I was somewhat amused that he describes the gimmick as if it's some new thing when the concept is also one of the oldest card magic concepts out there. He doesn't use the terms everyone uses to describe it, but just describes what it does. Same with the move. He doesn't call it what everyone calls it, and gives you a basic lesson in a manner that seems like it's not expected you would know how to do it. I'm not sure if it's just a translation issue, but I at least found it amusing.

So, you can do an effect that looks this good, but I feel you do sacrifice a bit to do that. You do need to do some basic setup to make it work (though it's relatively easy to reset -- and he goes over how to reset it, though he claims it's easier than it really is in practice). You could then (mostly) use the deck for other effects, though conceivably you might in a few rare instances run into an issue later on from the gimmick (though... not that much probably).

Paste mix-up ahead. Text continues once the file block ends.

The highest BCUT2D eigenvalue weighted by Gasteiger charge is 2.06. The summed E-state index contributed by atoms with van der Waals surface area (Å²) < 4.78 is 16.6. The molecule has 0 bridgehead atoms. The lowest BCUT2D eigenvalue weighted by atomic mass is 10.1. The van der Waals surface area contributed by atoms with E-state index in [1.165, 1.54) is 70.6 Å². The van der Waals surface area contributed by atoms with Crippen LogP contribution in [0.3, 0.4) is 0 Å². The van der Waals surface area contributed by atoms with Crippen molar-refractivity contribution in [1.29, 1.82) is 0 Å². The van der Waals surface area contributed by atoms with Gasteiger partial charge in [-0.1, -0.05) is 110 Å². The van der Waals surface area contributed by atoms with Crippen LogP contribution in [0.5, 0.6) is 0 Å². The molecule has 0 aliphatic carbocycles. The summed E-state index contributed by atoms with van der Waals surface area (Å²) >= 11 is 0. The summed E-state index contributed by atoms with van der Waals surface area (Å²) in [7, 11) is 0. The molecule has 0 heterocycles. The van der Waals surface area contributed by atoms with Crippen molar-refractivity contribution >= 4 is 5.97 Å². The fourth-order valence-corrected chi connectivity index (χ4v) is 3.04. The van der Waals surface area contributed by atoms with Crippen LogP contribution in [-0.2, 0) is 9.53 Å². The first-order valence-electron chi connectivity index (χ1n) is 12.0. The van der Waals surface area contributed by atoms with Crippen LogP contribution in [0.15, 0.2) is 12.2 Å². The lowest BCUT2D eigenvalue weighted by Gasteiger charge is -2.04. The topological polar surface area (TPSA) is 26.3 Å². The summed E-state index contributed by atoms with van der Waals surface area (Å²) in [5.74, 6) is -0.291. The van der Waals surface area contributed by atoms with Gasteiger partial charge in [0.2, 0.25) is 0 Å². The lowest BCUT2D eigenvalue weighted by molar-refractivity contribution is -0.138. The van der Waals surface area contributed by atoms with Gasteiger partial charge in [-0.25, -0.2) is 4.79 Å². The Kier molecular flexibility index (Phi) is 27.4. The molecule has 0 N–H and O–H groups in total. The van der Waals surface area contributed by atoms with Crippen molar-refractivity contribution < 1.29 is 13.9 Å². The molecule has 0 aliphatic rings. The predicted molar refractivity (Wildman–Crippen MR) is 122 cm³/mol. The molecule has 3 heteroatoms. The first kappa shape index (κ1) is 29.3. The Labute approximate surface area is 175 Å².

I take a little issue with the claim that the spectator can "check the deck" themselves. They can... with a bit of audience management. If you let them check closely they may notice something. If you let a magician inspect the deck I almost guarantee they'll notice something.

I think if I were to do this, I'd make a few changes to the handling, including getting rid of the move, and I'd probably make a better version of the gimmick.

So... it's not a bad trick. You can do it. It'll look like what's shown. It has some limitations, though.
goldeneye007
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That's a good review thanks!